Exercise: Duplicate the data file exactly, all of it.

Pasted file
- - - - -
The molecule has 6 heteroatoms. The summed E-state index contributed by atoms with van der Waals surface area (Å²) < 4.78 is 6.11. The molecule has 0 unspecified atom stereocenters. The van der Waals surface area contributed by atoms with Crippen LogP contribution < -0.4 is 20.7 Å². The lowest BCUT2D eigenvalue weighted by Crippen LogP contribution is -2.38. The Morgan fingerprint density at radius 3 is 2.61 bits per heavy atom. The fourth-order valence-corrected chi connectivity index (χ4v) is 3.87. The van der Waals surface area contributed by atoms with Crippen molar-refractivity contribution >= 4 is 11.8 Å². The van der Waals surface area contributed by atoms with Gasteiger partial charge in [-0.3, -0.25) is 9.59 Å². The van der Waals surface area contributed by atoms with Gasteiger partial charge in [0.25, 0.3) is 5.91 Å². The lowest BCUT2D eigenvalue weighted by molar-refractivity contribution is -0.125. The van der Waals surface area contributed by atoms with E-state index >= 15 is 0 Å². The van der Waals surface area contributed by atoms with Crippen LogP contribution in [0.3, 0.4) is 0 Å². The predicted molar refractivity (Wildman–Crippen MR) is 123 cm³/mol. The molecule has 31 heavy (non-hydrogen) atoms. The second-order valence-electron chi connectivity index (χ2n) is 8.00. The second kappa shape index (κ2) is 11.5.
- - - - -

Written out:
The molecule has 6 heteroatoms. The summed E-state index contributed by atoms with van der Waals surface area (Å²) < 4.78 is 6.11. The molecule has 0 unspecified atom stereocenters. The van der Waals surface area contributed by atoms with Crippen LogP contribution < -0.4 is 20.7 Å². The lowest BCUT2D eigenvalue weighted by Crippen LogP contribution is -2.38. The Morgan fingerprint density at radius 3 is 2.61 bits per heavy atom. The fourth-order valence-corrected chi connectivity index (χ4v) is 3.87. The van der Waals surface area contributed by atoms with Crippen molar-refractivity contribution >= 4 is 11.8 Å². The van der Waals surface area contributed by atoms with Gasteiger partial charge in [-0.3, -0.25) is 9.59 Å². The van der Waals surface area contributed by atoms with Gasteiger partial charge in [0.25, 0.3) is 5.91 Å². The lowest BCUT2D eigenvalue weighted by molar-refractivity contribution is -0.125. The van der Waals surface area contributed by atoms with E-state index >= 15 is 0 Å². The van der Waals surface area contributed by atoms with Crippen LogP contribution in [0.3, 0.4) is 0 Å². The predicted molar refractivity (Wildman–Crippen MR) is 123 cm³/mol. The molecule has 31 heavy (non-hydrogen) atoms. The second-order valence-electron chi connectivity index (χ2n) is 8.00. The second kappa shape index (κ2) is 11.5.